Greece, Bulgaria, Romania, and Hungary agreed in Athens on Thursday to improve the interconnection and transport capacity of their gas networks as part of a long-term effort to diversify gas sources and increase their role in the European gas supply chain.
The four countries agreed in 2016 on the development of the infrastructure needed to implement the so-called “vertical gas corridor” between Greece and northern Europe, through Bulgaria, Romania, and Hungary, allowing the two-way transport of gas.
In a memorandum signed during the break of the conference on liquefied natural gas (LNG), DESFA of Greece, Bulgartrasgaz of Bulgaria, FGSZ Földgázszállító Zrt. of Hungary, and SNTGN Transgaz of Romania agreed to start negotiations on the regulatory and economic issues of the corridor.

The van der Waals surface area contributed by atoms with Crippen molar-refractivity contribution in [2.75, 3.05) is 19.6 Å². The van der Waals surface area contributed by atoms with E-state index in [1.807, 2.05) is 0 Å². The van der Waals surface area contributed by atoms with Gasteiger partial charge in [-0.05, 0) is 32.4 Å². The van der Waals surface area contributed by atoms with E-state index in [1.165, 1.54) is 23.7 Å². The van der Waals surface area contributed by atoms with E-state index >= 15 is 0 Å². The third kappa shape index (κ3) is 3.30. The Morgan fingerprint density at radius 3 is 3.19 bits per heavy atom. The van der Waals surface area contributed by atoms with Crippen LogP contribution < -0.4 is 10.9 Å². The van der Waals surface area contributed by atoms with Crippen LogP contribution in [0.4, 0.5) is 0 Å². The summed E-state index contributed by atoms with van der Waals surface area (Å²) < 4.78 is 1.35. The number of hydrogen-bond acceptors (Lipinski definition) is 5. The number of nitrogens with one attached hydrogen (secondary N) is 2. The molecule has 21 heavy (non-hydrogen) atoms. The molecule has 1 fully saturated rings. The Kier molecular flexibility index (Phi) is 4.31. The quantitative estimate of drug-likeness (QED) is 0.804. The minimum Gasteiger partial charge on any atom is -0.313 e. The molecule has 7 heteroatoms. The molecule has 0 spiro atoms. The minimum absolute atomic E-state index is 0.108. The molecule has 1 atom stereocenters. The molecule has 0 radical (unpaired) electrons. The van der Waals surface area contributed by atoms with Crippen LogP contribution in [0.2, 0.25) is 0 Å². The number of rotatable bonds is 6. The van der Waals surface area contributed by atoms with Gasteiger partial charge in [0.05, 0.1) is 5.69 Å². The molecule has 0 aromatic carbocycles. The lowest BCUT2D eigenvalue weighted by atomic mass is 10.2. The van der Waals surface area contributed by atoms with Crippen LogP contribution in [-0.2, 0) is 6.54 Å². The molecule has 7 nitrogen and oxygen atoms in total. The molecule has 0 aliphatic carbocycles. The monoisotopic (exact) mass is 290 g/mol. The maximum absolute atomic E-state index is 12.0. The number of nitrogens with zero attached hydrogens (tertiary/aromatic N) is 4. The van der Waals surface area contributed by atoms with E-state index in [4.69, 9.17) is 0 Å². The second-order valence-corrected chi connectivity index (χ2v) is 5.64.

According to the statement, the agreement will be valid for three years and may be extended for another year. “This is an important step towards the realization of a vertical corridor that will contribute significantly to the security of supply of the wider region,” said the statement issued by Maria Rita Galli, CEO of DESFA.
The agreement was also signed on Thursday by ICGB and Gastrade. The former is the owner of the second natural gas pipeline (IGB) between Greece and Bulgaria, which is the main element of the vertical gas corridor to be commissioned this year; the latter company is developing the offshore storage and re-gasification of liquefied natural gas in the port of Alexandroupoli in northeastern Greece. IGB will become even more important when its maximum annual capacity reaches 3 billion cubic meters.